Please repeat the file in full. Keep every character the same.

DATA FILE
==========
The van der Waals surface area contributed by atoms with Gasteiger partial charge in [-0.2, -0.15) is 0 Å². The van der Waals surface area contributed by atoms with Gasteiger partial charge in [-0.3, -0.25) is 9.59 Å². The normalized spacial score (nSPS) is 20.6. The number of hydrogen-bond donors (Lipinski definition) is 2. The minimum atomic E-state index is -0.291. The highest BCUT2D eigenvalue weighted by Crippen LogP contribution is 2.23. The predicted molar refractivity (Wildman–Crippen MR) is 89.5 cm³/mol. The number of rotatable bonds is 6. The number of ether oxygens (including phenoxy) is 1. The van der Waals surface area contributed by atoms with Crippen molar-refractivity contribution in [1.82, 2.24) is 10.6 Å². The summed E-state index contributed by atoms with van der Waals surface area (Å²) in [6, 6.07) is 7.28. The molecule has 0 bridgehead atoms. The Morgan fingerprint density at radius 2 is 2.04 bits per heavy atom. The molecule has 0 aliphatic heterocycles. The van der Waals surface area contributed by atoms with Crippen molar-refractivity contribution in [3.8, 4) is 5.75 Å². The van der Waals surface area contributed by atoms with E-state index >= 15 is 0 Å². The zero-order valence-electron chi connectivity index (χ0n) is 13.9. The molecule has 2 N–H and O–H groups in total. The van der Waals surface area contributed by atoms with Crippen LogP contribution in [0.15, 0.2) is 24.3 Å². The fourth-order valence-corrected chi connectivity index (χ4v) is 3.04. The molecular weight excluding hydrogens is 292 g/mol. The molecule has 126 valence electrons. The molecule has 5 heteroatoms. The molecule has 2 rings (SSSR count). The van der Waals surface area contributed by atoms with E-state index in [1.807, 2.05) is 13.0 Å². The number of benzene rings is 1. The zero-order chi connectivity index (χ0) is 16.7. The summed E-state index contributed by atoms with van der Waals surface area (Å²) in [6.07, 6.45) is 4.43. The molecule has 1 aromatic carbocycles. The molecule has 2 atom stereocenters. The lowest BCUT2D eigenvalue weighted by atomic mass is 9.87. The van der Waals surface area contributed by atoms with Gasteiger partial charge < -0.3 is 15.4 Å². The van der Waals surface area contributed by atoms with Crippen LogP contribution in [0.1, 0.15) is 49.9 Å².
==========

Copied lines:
The van der Waals surface area contributed by atoms with Gasteiger partial charge in [-0.2, -0.15) is 0 Å². The van der Waals surface area contributed by atoms with Gasteiger partial charge in [-0.3, -0.25) is 9.59 Å². The normalized spacial score (nSPS) is 20.6. The number of hydrogen-bond donors (Lipinski definition) is 2. The minimum atomic E-state index is -0.291. The highest BCUT2D eigenvalue weighted by Crippen LogP contribution is 2.23. The predicted molar refractivity (Wildman–Crippen MR) is 89.5 cm³/mol. The number of rotatable bonds is 6. The number of ether oxygens (including phenoxy) is 1. The van der Waals surface area contributed by atoms with Crippen molar-refractivity contribution in [1.82, 2.24) is 10.6 Å². The summed E-state index contributed by atoms with van der Waals surface area (Å²) in [6, 6.07) is 7.28. The molecule has 0 bridgehead atoms. The Morgan fingerprint density at radius 2 is 2.04 bits per heavy atom. The molecule has 0 aliphatic heterocycles. The van der Waals surface area contributed by atoms with Crippen molar-refractivity contribution in [3.8, 4) is 5.75 Å². The van der Waals surface area contributed by atoms with E-state index >= 15 is 0 Å². The zero-order valence-electron chi connectivity index (χ0n) is 13.9. The molecule has 2 N–H and O–H groups in total. The van der Waals surface area contributed by atoms with Crippen LogP contribution in [0.15, 0.2) is 24.3 Å². The fourth-order valence-corrected chi connectivity index (χ4v) is 3.04. The molecular weight excluding hydrogens is 292 g/mol. The molecule has 126 valence electrons. The molecule has 5 heteroatoms. The molecule has 2 rings (SSSR count). The van der Waals surface area contributed by atoms with E-state index in [1.807, 2.05) is 13.0 Å². The number of benzene rings is 1. The zero-order chi connectivity index (χ0) is 16.7. The summed E-state index contributed by atoms with van der Waals surface area (Å²) in [6.07, 6.45) is 4.43. The molecule has 1 aromatic carbocycles. The molecule has 2 atom stereocenters. The lowest BCUT2D eigenvalue weighted by atomic mass is 9.87. The van der Waals surface area contributed by atoms with Gasteiger partial charge < -0.3 is 15.4 Å². The van der Waals surface area contributed by atoms with Crippen LogP contribution in [0.1, 0.15) is 49.9 Å².